Book Review: Bridget Jones – Mad about the Boy by Helen Fielding


I watched Bridget Jones – The Edge of Reason last night. I could watch it many times over, a  bit like Pride and Prejudice, that one. I needed to see that proposal one more time, particularly since things/dynamics have changed in this new book. That last kiss – one that gave us hope of things to come between Mark and Bridget – made my heart swell with joy as I watched the end or um, the beginning of Mark and Bridget’s life together. I genuinely tried not to think too much about what I most missed in this third book. I understand what people are saying about it, and I struggled with Fielding’s decisions, yet, there was a light. One that flickered on and off – and eventually turned on. I loved seeing Bridget in that glow.

While this book is much about Bridget soldiering on, her place in the world has changed. It was a shock to my system. By the time I received my copy, I knew what Fielding had in store for Bridget, I nearly wept. In fact, I wanted to sit down next to Colin Firth when Fielding broke the news to him.. um, had he called on me of course, I would have held his hand.

In spite of it all, I wanted to read the book. I grieved and lamented my loss, and er, I’m pretty certain it was a loss hard felt by many readers and ardent followers. Here’s the thing though, I laughed out loud anyway. I mean really laughed. There is so much pain, but the grieving process is beautiful, in that it is all very real. No elaborate prose or ridiculous story lines ( um, well, the nits/lice part of the book was long but hilarious to me, and it will be if you are a parent)  accompanying any of it.  It is the English way – pull up your socks and do your best. Grief is more palpable and potent in that simplicity.  It is ever-present, but the book is never depressing nor overwhelming.

Bridget is now a widow. She has lost Mark. She’s lost Mark to a landmine in Darfur. His loss is difficult to fathom, especially to those of us who cherished the introduction of this new Darcy( a modern, yet aloof Darcy) and watched him fall for Bridget, slowly, rescuing her from herself or did she rescue him instead? We then saw Bridget evolve from a madcap adventure that led her to a Thai jail only to be saved by Mark, returning home to a sweet proposal, that seemed perfect. It is especially palpable to those of us who longed to see Colin Firth reprising his role as the charming human rights lawyer, making a go of the marriage.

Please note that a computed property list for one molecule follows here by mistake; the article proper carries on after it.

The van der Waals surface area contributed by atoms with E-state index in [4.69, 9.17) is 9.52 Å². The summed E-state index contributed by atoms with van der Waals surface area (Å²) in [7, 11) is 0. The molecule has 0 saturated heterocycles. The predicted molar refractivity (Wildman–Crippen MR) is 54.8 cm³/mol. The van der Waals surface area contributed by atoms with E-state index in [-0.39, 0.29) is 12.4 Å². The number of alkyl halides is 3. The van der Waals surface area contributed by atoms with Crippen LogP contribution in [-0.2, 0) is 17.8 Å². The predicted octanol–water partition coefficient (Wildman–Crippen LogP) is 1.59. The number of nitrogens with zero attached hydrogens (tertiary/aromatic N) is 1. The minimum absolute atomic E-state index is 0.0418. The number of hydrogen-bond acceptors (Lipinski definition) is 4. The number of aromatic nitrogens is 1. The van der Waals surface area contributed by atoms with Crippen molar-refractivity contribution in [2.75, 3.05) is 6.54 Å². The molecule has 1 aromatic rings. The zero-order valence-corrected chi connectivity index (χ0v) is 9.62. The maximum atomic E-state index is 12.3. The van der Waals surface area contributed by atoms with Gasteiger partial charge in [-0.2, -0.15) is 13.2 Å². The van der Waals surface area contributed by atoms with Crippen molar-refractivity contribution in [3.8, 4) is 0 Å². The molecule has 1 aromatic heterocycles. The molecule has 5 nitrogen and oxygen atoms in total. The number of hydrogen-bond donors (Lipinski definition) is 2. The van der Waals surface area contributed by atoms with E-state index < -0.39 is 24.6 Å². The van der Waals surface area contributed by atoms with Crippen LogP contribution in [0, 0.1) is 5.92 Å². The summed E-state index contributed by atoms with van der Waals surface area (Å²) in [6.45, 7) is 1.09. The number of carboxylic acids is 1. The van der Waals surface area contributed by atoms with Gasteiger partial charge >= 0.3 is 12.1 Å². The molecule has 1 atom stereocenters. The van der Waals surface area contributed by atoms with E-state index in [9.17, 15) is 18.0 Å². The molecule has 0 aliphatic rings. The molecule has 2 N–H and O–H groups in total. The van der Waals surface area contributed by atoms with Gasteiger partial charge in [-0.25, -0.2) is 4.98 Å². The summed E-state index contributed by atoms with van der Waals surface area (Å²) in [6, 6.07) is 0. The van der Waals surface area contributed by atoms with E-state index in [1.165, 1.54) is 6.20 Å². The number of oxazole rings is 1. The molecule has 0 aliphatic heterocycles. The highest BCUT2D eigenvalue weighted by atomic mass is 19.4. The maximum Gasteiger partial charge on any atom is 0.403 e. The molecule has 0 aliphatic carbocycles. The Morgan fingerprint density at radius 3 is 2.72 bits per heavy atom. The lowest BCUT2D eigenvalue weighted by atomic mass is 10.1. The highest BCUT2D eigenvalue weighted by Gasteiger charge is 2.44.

We pick up five years after Mark’s death when Bridget is struggling with the distraction of the news that her children have brought home lice. Billy ( who is a picture of Mark) will not give up his video games and Mabel who has a very cute lisp  (with her stuffed animals horsio, saliva, puffle one and two) aren’t listening to her. She is writing her first screen play and trying to figure out if bringing her 30 yr old boyfriend Roxter to her friend Thalia’s( Shazz’s replacement in the book) 60th birthday party would be appropriate. I found Bridget to be right where I wanted. It is smartly written with such brilliant  bursts of humor you almost forget she is a mum. A 50-year-old mum. She is struggling. She is grieving and lonely. She has responsibilities, she can’t fail, she can’t give up and yet she does. She does fail, over and over, but she tries again. I think part of the allure of this character is her ability to make us laugh and laugh at ourselves at the same time. Our strange obsession with weight, dating, dating a younger man, social media and depression are all current. It is perhaps Fielding’s way of evolving the story and injecting modern-day crises i.e nits, gym teacher who makes Bridget feel extremely inept, grief and single parenting. You feel so much for Bridget as she puts on this forced, cheerful demeanor in order to keep things from falling apart, more for her children who need her, because as far as Bridget is concerned she would rather stay in bed, consumed with misery, and eat copious amounts of pasta or ice cream. Somehow the notion that Mark is watching over them is conveyed in subtle ways. I found the pure white, barn owl to be symbolic of something divine.